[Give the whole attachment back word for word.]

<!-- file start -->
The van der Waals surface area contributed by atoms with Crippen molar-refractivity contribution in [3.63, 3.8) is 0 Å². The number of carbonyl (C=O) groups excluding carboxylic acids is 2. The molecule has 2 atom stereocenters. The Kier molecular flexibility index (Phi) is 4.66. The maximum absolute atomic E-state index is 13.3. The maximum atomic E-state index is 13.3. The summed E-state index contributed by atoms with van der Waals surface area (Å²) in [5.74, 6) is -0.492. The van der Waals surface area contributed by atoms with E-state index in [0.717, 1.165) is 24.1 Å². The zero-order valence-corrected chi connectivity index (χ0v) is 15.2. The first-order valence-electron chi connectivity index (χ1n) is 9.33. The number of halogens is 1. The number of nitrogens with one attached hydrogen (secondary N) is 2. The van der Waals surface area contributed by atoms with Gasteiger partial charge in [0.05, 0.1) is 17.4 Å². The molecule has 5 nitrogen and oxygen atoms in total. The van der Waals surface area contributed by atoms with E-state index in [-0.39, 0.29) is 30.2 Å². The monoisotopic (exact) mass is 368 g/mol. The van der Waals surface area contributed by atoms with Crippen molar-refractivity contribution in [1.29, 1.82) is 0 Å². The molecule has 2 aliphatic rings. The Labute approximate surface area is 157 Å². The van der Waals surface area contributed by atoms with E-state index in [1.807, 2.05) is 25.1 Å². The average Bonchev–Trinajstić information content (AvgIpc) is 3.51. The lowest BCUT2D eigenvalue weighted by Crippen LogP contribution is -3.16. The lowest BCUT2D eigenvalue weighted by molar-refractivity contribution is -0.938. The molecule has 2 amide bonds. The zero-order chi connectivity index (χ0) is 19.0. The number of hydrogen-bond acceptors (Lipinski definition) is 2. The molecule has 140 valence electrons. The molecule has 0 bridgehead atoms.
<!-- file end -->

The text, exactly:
The van der Waals surface area contributed by atoms with Crippen molar-refractivity contribution in [3.63, 3.8) is 0 Å². The number of carbonyl (C=O) groups excluding carboxylic acids is 2. The molecule has 2 atom stereocenters. The Kier molecular flexibility index (Phi) is 4.66. The maximum absolute atomic E-state index is 13.3. The maximum atomic E-state index is 13.3. The summed E-state index contributed by atoms with van der Waals surface area (Å²) in [5.74, 6) is -0.492. The van der Waals surface area contributed by atoms with E-state index in [0.717, 1.165) is 24.1 Å². The zero-order valence-corrected chi connectivity index (χ0v) is 15.2. The first-order valence-electron chi connectivity index (χ1n) is 9.33. The number of halogens is 1. The number of nitrogens with one attached hydrogen (secondary N) is 2. The van der Waals surface area contributed by atoms with Gasteiger partial charge in [0.05, 0.1) is 17.4 Å². The molecule has 5 nitrogen and oxygen atoms in total. The van der Waals surface area contributed by atoms with E-state index in [-0.39, 0.29) is 30.2 Å². The monoisotopic (exact) mass is 368 g/mol. The van der Waals surface area contributed by atoms with Crippen molar-refractivity contribution in [1.29, 1.82) is 0 Å². The molecule has 2 aliphatic rings. The Labute approximate surface area is 157 Å². The van der Waals surface area contributed by atoms with E-state index in [1.807, 2.05) is 25.1 Å². The average Bonchev–Trinajstić information content (AvgIpc) is 3.51. The lowest BCUT2D eigenvalue weighted by Crippen LogP contribution is -3.16. The lowest BCUT2D eigenvalue weighted by molar-refractivity contribution is -0.938. The molecule has 2 amide bonds. The zero-order chi connectivity index (χ0) is 19.0. The number of hydrogen-bond acceptors (Lipinski definition) is 2. The molecule has 140 valence electrons. The molecule has 0 bridgehead atoms.